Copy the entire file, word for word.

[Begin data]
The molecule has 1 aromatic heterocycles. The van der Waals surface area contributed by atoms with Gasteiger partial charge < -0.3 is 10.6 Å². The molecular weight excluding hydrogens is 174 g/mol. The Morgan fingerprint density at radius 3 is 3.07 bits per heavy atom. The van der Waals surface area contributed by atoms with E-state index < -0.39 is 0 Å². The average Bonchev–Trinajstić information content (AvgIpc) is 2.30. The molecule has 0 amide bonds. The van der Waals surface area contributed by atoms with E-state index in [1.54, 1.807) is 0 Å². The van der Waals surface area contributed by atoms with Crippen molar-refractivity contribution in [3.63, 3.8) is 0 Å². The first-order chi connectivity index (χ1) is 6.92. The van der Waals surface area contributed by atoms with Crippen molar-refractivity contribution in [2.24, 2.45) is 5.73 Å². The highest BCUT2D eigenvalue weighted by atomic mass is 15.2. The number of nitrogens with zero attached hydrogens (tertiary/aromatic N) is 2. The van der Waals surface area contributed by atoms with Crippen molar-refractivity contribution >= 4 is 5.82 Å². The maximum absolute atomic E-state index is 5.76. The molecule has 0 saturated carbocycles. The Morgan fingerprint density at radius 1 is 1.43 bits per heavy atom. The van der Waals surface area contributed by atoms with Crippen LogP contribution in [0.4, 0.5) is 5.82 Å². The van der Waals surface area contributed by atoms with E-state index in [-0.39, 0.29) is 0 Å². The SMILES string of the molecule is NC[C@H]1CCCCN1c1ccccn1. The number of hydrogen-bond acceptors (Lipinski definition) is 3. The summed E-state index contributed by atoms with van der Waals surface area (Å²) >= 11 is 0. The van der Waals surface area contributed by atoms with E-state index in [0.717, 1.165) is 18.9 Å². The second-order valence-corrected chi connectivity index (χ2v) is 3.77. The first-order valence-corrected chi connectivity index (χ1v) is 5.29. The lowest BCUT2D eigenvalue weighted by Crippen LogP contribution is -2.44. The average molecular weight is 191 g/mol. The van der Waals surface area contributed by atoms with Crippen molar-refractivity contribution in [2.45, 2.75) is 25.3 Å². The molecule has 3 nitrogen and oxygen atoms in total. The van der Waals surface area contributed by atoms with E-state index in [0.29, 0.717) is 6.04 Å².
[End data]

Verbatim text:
The molecule has 1 aromatic heterocycles. The van der Waals surface area contributed by atoms with Gasteiger partial charge < -0.3 is 10.6 Å². The molecular weight excluding hydrogens is 174 g/mol. The Morgan fingerprint density at radius 3 is 3.07 bits per heavy atom. The van der Waals surface area contributed by atoms with E-state index < -0.39 is 0 Å². The average Bonchev–Trinajstić information content (AvgIpc) is 2.30. The molecule has 0 amide bonds. The van der Waals surface area contributed by atoms with E-state index in [1.54, 1.807) is 0 Å². The van der Waals surface area contributed by atoms with Crippen molar-refractivity contribution in [3.63, 3.8) is 0 Å². The first-order chi connectivity index (χ1) is 6.92. The van der Waals surface area contributed by atoms with Crippen molar-refractivity contribution in [2.24, 2.45) is 5.73 Å². The highest BCUT2D eigenvalue weighted by atomic mass is 15.2. The number of nitrogens with zero attached hydrogens (tertiary/aromatic N) is 2. The van der Waals surface area contributed by atoms with Crippen molar-refractivity contribution >= 4 is 5.82 Å². The maximum absolute atomic E-state index is 5.76. The molecule has 0 saturated carbocycles. The Morgan fingerprint density at radius 1 is 1.43 bits per heavy atom. The van der Waals surface area contributed by atoms with Crippen LogP contribution in [0.4, 0.5) is 5.82 Å². The van der Waals surface area contributed by atoms with E-state index in [-0.39, 0.29) is 0 Å². The SMILES string of the molecule is NC[C@H]1CCCCN1c1ccccn1. The number of hydrogen-bond acceptors (Lipinski definition) is 3. The summed E-state index contributed by atoms with van der Waals surface area (Å²) >= 11 is 0. The van der Waals surface area contributed by atoms with E-state index in [0.717, 1.165) is 18.9 Å². The second-order valence-corrected chi connectivity index (χ2v) is 3.77. The first-order valence-corrected chi connectivity index (χ1v) is 5.29. The lowest BCUT2D eigenvalue weighted by Crippen LogP contribution is -2.44. The average molecular weight is 191 g/mol. The van der Waals surface area contributed by atoms with Crippen molar-refractivity contribution in [2.45, 2.75) is 25.3 Å². The molecule has 3 nitrogen and oxygen atoms in total. The van der Waals surface area contributed by atoms with E-state index in [0.29, 0.717) is 6.04 Å².